History of Eastern’s homecoming queens

Elizabeth Taylor, Associate News Editor

Homecoming has been a rich tradition on Eastern’s campus since 1915, just 20 years after the school was founded.

The first issue of the Normal School News, a precursor to The Daily Eastern News, was published on the first day of that Homecoming.

In the earlier years, there was no Homecoming Court; there was only a Queen and her “maids of honor” or attendants.

In 1930, the Teachers College News, which followed the Normal School News but still preceded the DEN, reported on Homecoming in the first issue which is in online archives

At that time, the newspaper was actually running the competition for Queen, but the qualifications were a bit different than the ideals that similar events promote now.

“Who is the most popular girl in school? Who should reign over the campus during the Homecoming festivities this year? The News is sponsoring a contest to select this person,” the announcement reads.

The rules had a lot of adjustments through the years, like deciding if women had to be upperclassmen to be Queen or if freshman were even allowed to vote.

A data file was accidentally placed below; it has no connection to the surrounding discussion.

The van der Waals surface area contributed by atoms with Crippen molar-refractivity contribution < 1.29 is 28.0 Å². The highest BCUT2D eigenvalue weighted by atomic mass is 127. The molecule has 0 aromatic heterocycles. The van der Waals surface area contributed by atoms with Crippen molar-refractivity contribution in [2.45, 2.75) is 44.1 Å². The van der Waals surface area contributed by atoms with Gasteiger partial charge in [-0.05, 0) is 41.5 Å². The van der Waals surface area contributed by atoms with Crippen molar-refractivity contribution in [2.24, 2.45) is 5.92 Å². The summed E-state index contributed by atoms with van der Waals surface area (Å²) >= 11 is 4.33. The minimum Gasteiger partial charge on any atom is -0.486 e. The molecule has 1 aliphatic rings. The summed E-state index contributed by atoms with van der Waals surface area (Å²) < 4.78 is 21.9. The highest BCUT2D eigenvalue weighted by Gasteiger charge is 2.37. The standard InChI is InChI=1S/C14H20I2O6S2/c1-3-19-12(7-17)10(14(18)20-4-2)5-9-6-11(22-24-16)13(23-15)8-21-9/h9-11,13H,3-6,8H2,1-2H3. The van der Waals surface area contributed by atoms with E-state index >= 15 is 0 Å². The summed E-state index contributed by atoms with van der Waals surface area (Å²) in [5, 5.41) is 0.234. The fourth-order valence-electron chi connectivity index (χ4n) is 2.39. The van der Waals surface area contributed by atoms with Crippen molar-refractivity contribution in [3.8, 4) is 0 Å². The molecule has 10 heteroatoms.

For quite a while, candidates did not have to be put forward by an organization. Any woman could be nominated, as long as she was an upperclassman.

Organizations still got involved in coronation events, though, like in 1934 when Sigma Delta provided the parade float for the Queen and her court.

The paper followed some Queens after their graduations, sharing anecdotes that the reporters learned about somehow.

In 1935, the Teachers College News shared a story about Katherine Hall, who was Homecoming Queen in 1934 and then began her teaching career immediately after graduation.

“A deluge preceded the first day of school, leaving the country roads in a muddy and somewhat precarious state,” the column says. “Four times Miss Hall started to drive to her school. Four times she got stranded and had to be towed out. Despairing of reaching her school by motor, she got out, doffed hose and slippers and negotiated the last half mile afoot.”

Some controversy surrounding Homecoming “elections” came up later on, like in 1971, when some candidates’ signs were getting taken down.

Notably, a cloth banner for Julie Taylor was hit by a triple-decker bus and carried away.

“Sources indicate that the banner may be anywhere between Charleston and Chicago since the bus was traveling to Chicago,” the Eastern News reported.

Two years later, the Homecoming football game came close to being cancelled as Black football players called for a boycott in support of a candidate for Queen.

Diana Williams, a Black student, had the majority vote before a third of the votes were removed due to an alleged election violation; due to the controversy, there was no Homecoming Queen in 1973.


Elizabeth Taylor can be reached at 581-2812 or [email protected]